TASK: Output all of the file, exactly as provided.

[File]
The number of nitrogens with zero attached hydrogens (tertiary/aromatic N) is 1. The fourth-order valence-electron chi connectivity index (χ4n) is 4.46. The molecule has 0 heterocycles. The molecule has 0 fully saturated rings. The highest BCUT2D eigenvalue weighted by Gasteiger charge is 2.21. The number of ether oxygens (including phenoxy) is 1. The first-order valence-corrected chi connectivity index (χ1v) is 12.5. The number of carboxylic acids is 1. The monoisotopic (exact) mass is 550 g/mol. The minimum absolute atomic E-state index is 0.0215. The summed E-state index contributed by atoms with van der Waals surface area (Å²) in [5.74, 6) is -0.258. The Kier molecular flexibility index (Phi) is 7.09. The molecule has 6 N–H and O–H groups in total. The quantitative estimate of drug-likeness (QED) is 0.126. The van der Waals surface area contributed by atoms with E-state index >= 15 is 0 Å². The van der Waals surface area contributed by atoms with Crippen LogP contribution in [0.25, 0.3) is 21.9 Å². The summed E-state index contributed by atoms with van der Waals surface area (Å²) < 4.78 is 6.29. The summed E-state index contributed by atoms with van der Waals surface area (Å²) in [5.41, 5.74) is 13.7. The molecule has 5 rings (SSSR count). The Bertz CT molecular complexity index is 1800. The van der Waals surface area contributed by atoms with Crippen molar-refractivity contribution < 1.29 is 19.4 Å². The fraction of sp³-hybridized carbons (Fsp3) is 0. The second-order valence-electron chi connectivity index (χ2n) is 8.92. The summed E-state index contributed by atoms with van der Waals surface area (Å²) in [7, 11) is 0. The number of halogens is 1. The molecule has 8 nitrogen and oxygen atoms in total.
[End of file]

The number of nitrogens with zero attached hydrogens (tertiary/aromatic N) is 1. The fourth-order valence-electron chi connectivity index (χ4n) is 4.46. The molecule has 0 heterocycles. The molecule has 0 fully saturated rings. The highest BCUT2D eigenvalue weighted by Gasteiger charge is 2.21. The number of ether oxygens (including phenoxy) is 1. The first-order valence-corrected chi connectivity index (χ1v) is 12.5. The number of carboxylic acids is 1. The monoisotopic (exact) mass is 550 g/mol. The minimum absolute atomic E-state index is 0.0215. The summed E-state index contributed by atoms with van der Waals surface area (Å²) in [5.74, 6) is -0.258. The Kier molecular flexibility index (Phi) is 7.09. The molecule has 6 N–H and O–H groups in total. The quantitative estimate of drug-likeness (QED) is 0.126. The van der Waals surface area contributed by atoms with E-state index >= 15 is 0 Å². The van der Waals surface area contributed by atoms with Crippen LogP contribution in [0.25, 0.3) is 21.9 Å². The summed E-state index contributed by atoms with van der Waals surface area (Å²) < 4.78 is 6.29. The summed E-state index contributed by atoms with van der Waals surface area (Å²) in [5.41, 5.74) is 13.7. The molecule has 5 rings (SSSR count). The Bertz CT molecular complexity index is 1800. The van der Waals surface area contributed by atoms with Crippen molar-refractivity contribution < 1.29 is 19.4 Å². The fraction of sp³-hybridized carbons (Fsp3) is 0. The second-order valence-electron chi connectivity index (χ2n) is 8.92. The summed E-state index contributed by atoms with van der Waals surface area (Å²) in [7, 11) is 0. The number of halogens is 1. The molecule has 8 nitrogen and oxygen atoms in total.